Composed on a scrap of paper after a few Doublehauls and half a pint of Maker's Mark.
11pm, Nov. 13, 2012, Bobcat Gulch Campground, near North Fork, ID.
The fire is growing faint, because you didn''t want to use too much of your precious wood. It had to last, but it's close to bedtime, so screw it.
You are afraid. You know that now. Afraid to fish this alone. Sometimes, it's hard to get someone to come along with you on these "missions". This mission was all about steelhead on the swing. You always hope to cajole one of your buddies into coming along, but it's late fall, the snow is flying, and feet turn to numb stumps within a few minutes, even in leak-free waders. When there's ice in your guides after five casts, camping is not for the faint of heart. And so you are alone. And thus, you are afraid.
Sitting around the fire, hour two, you're trying to stop talking to yourself. You've gone over the day's fishing at least 100 times. Was that a bite, there on the dangle? You thought you saw a swirl, or was that just your imagination, a mirage caused by your fly breaking free from some underwater obstruction. After hours without a bite, it's hard to tell. Were your flies getting into the strike zone? The water temp is under 40°F, so they probably aren't real active, but maybe if you lengthen your cast, mend a little earlier, get the flies dangling sooner, slow it down. Maybe if you would have...aaaaaarrrrrggggghhhh!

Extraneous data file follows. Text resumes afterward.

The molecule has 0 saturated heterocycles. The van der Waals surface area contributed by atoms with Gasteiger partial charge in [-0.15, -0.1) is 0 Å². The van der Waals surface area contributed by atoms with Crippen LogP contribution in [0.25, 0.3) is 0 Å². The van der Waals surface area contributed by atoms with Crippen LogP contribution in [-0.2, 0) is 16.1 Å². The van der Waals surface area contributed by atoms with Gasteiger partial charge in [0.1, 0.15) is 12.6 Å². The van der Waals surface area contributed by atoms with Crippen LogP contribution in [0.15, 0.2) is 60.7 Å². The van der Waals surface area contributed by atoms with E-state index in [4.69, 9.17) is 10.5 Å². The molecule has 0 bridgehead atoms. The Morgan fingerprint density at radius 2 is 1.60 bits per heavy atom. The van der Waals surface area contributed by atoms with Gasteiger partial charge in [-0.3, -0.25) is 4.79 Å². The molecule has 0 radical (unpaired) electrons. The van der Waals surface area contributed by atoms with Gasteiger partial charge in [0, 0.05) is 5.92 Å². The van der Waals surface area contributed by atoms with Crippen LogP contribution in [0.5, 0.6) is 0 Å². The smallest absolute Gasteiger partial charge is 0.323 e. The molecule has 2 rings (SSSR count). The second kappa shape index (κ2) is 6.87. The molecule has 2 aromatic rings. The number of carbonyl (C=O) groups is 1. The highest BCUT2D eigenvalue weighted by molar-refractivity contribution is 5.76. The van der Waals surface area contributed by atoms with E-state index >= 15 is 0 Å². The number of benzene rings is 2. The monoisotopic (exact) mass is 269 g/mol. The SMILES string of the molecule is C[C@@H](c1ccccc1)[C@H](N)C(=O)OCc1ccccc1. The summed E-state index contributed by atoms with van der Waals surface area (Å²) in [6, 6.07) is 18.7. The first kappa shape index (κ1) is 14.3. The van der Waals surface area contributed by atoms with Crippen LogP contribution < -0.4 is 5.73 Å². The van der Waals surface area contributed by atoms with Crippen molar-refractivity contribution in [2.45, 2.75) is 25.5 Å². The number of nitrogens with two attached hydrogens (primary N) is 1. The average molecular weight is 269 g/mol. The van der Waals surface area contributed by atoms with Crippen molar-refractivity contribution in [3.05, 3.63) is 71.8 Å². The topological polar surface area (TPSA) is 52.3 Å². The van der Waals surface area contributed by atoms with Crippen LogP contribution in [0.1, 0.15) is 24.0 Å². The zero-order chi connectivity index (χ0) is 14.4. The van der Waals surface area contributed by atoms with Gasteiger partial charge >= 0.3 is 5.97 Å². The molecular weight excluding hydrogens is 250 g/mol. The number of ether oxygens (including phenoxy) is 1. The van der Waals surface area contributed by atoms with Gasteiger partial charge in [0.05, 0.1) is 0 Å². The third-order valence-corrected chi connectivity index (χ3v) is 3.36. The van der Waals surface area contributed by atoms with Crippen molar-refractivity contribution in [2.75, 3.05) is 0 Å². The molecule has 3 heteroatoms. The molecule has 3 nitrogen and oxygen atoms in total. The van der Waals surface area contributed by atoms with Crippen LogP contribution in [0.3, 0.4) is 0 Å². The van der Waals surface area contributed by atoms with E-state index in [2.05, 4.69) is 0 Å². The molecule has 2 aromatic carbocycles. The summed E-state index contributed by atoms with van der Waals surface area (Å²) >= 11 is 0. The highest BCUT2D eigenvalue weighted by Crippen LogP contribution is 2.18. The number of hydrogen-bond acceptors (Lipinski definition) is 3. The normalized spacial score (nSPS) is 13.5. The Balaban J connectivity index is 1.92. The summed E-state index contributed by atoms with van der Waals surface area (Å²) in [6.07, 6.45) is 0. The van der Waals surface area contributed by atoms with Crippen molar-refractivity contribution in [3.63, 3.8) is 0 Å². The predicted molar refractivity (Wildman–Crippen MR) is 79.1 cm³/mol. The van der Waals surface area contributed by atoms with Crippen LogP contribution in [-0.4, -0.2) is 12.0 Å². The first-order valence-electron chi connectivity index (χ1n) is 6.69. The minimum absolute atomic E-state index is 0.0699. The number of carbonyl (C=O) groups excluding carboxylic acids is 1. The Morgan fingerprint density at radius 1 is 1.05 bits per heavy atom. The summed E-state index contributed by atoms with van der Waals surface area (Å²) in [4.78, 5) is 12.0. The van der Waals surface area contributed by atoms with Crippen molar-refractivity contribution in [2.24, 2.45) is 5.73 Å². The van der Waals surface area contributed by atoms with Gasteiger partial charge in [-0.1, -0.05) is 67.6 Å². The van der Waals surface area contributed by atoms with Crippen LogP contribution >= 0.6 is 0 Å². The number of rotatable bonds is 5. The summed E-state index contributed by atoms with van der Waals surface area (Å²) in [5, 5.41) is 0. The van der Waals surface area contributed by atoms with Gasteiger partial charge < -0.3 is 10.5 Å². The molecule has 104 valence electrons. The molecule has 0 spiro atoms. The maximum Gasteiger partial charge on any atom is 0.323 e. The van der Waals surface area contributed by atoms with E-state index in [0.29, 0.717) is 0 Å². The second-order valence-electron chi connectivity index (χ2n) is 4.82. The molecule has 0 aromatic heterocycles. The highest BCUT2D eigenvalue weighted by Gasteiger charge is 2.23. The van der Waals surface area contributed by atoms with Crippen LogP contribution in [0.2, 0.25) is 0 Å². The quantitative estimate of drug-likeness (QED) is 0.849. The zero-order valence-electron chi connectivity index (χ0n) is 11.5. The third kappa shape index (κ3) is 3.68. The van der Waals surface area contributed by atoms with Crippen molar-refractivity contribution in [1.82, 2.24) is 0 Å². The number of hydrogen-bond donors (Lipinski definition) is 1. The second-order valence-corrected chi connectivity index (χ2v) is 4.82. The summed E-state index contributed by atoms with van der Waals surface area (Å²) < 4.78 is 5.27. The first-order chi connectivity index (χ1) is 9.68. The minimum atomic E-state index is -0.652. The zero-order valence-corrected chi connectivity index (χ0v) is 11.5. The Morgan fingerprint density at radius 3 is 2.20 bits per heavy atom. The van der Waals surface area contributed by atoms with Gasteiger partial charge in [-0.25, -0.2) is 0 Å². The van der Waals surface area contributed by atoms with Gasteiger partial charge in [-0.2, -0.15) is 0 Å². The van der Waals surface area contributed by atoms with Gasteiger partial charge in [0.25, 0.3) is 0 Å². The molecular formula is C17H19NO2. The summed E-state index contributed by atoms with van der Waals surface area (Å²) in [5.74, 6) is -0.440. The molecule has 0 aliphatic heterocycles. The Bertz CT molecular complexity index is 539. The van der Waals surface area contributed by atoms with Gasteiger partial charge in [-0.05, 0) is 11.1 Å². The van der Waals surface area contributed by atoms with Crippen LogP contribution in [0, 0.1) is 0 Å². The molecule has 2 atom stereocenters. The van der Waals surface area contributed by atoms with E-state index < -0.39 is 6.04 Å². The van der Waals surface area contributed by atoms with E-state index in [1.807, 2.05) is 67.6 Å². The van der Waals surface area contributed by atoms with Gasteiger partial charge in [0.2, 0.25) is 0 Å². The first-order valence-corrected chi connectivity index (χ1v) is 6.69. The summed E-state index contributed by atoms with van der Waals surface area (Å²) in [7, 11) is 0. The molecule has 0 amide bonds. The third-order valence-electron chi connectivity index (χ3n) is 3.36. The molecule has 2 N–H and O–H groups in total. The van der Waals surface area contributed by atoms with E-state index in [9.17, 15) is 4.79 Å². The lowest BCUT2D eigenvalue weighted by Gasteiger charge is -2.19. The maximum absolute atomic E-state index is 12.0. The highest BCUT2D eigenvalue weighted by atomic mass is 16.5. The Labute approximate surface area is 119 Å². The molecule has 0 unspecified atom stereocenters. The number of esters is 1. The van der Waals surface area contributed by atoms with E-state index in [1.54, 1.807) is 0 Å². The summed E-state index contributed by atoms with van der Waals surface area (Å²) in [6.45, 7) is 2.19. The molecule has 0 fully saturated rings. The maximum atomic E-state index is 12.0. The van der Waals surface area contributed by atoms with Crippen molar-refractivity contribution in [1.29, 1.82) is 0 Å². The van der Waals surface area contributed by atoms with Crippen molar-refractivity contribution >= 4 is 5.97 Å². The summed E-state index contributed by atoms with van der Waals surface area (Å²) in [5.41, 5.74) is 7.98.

It's easy to scream out loud when there's nobody around for miles.
You tried to get into your favorite run early today. The boat ramp was empty and silent as you slipped downstream at dawn. No public access other than by boat. It's on the far side, too. There's no other way in there. Unless you know the property owner and have a pontoon boat, just like the guy who was swinging his way through, when you came around the corner. He wasn't hooking any either, though, so that was comforting. It's so frustrating knowing you could be doing everything absolutely right, and still not catch shit.
You want to stop this idle chatter, the inner monologue, but you can't. You decide to write it down, so you don't go totally crazy. Maybe you'll hook a fish tomorrow or maybe you'll get blanked again. Maybe you'll be swept away in the current bound for the Pacific, trying to cross to hit that river left run that you know is holding fish. Maybe you'll make it and hook into one of those sacred salmonids, now over 800 miles from the ocean.
No matter what happens, you'll be alone, and anything could happen. That's steelheading, for you.